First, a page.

Breezing Up (A Fair Wind)

  • Title:                 Breezing Up (A Fair Wind)
  • Artist:               Winslow Homer
  • Year:                 1873 – 1876
  • Medium:          Oil on canvas
  • Dimensions:     Height: 61.5 cm (24.2″); Width: 97 cm (38.1″)
  • Museum:          National Gallery of Art, Washington, D.C.

~~~

“Summer Squall” by Winslow Homer

Winslow Homer Summer Squall

“Summer Squall” by Winslow Homer

“Summer Squall” by Winslow Homer depicts the foaming water violently surging over and around the flat rock in the foreground. During calm waters, this spot was one of the artist’s favorite fishing locations. The sailboat in the distance dramatizes the human struggle with the forces of nature. A sudden storm that Homer could see from his studio at Prouts Neck, Maine inspired this painting

Summer Squall

  • Title:                  Summer Squall
  • Artist:                Winslow Homer
  • Year:                  1904
  • Medium:           Oil on canvas
  • Dimensions:      Height: 61.6 cm (24.2″); Width: 76.8 cm (30.2″)
  • Museum:           Clark Art Institute

~~~

“The Life Line” by Winslow Homer

Winslow Homer - The Life Line

“The Life Line” by Winslow Homer

“The Life Line” by Winslow Homer depicts the dramatic rescue from a foundering ship made possible by a recent innovation, the breeches buoy. Secured to the ship and the shore, the device permitted the transfer of stranded passengers to safety utilizing a pulley.

The painting’s frame is cropped down to its essentials, and the composition focuses on the lifesaving action with massive waves that drench the semiconscious woman and her anonymous heroic savior. Not shown in the composition are the two crew teams on either end, which hauled back and forth the pulley system. The return rope is shown slack in the ocean.

The Life Line

  • Title:                   Summer Squall
  • Artist:                 Winslow Homer
  • Year:                   1884
  • Medium:            Oil on canvas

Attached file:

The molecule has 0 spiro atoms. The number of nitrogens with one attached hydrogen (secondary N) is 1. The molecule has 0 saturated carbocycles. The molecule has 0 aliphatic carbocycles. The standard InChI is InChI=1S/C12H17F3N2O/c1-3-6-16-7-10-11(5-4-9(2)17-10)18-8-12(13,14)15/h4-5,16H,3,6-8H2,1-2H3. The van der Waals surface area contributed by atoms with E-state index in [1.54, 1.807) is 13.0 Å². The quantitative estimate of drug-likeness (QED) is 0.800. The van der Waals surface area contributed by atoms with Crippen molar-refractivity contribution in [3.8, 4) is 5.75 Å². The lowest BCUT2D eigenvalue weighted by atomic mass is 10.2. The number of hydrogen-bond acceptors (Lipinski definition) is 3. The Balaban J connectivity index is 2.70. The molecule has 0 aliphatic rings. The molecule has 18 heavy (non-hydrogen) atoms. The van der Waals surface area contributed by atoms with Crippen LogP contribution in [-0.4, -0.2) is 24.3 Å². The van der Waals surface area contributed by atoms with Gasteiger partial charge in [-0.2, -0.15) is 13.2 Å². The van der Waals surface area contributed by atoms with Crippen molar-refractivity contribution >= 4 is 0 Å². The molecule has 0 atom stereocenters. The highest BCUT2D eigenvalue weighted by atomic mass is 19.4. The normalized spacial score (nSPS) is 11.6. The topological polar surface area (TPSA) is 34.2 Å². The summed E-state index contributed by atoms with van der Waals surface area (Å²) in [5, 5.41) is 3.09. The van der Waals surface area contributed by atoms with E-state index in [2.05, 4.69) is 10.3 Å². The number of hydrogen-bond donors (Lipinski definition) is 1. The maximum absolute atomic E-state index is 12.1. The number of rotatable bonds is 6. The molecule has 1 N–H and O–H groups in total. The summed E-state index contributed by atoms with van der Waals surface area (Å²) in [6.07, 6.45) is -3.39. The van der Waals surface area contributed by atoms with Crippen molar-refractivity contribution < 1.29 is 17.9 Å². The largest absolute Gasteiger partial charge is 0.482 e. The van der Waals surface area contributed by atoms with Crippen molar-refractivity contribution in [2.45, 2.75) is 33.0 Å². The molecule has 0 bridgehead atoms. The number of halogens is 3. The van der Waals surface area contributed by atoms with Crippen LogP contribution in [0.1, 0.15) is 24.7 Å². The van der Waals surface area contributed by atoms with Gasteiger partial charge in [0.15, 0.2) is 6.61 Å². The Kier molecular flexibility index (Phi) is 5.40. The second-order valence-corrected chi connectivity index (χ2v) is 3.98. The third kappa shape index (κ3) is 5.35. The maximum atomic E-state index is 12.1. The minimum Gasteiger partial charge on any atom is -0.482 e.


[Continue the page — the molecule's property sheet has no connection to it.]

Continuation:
• Dimensions:       Height: 72.7 cm (28.6″); Width: 113.7 cm (44.7″)
  • Museum:            Philadelphia Museum of Art

~~~

“Summer Night” by Winslow Homer

Winslow Homer - Summer Night

“Summer Night” by Winslow Homer

“Summer Night” by Winslow Homer depicts a nocturnal scene by the sea with a sense of poetry and mystery. The light and shade effects blur shapes, while two women dance on the shore. Summer Night expresses this synthesis of Homers Paris experience and the early evolution of his signature style midway between Realism and Symbolism.

Summer Night

  • Title:                   Summer Night
  • Artist:                  Winslow Homer
  • Year:                   1890
  • Medium:             Oil on canvas
  • Dimensions:       Height: 76.7 cm (30.1″); Width: 102 cm (40.1″)
  • Museum:            Musée d’Orsay

~~~

“Gloucester Harbor” by Winslow Homer

Seascape and Maritime Paintings by Winslow Homer

“Gloucester Harbor” by Winslow Homer

“Gloucester Harbor” by Winslow Homer depicts three figures in a rowboat, one rowing and two seated in the stern of the boat. The smaller figure has not been finished and is shown in the sketch form and outline.

Several sailboats are in the background, and beyond them, a strip of land is on the horizon. The sky is filled with pink clouds in a blue sky.

Gloucester Harbor

  • Title:                    Gloucester Harbor
  • Artist:                  Winslow Homer
  • Year:                   1873
  • Medium:             Oil on canvas
  • Dimensions:        Height: 39.3 cm (15.5″); Width: 56.8 cm (22.3″)
  • Museum:            Nelson-Atkins Museum of Art

~~~

“Sunlight on the Coast” by Winslow Homer

Seascape and Maritime Paintings by Winslow Homer

“Sunlight on the Coast” by Winslow Homer

“Sunlight on the Coast” by Winslow Homer depicts the sea’s power with stabs and dabs of his brush representing waves crashing against rocks. Despite the title of this canvas, the sun is struggled to break through the storm. The focus is on the sea with its majestic force hitting the coast.

In 1883, Homer moved to Prouts Neck, Maine, and lived at his family’s estate in the remodeled carriage house seventy-five feet from the ocean. During the rest of the mid-1880s, Homer painted his monumental sea scenes.

Homer died in 1910 at the age of 74 in his Prouts Neck studio. Several of his paintings remained unfinished. His Prouts Neck studio, a National Historic Landmark, is now owned by the Portland Museum of Art, which offers tours.

Sunlight on the Coast

  • Title:                      Sunlight on the Coast
  • Artist:                    Winslow Homer
  • Year:                     1890
  • Medium:               Oil on canvas
  • Dimensions:          Height: 76.9 cm (30.2″); Width: 123.3 cm (48.5″)
  • Museum:               Toledo Museum of Art

Notable Seascape and Maritime Paintings by Winslow Homer

  • Watching the Breakers – Gilcrease Museum
  • A Fresh Breeze – Museum of Fine Arts, Boston
  • Northeaster – Metropolitan Museum of Art
  • Moonlight, Wood Island Light – Metropolitan Museum of Art

Winslow Homer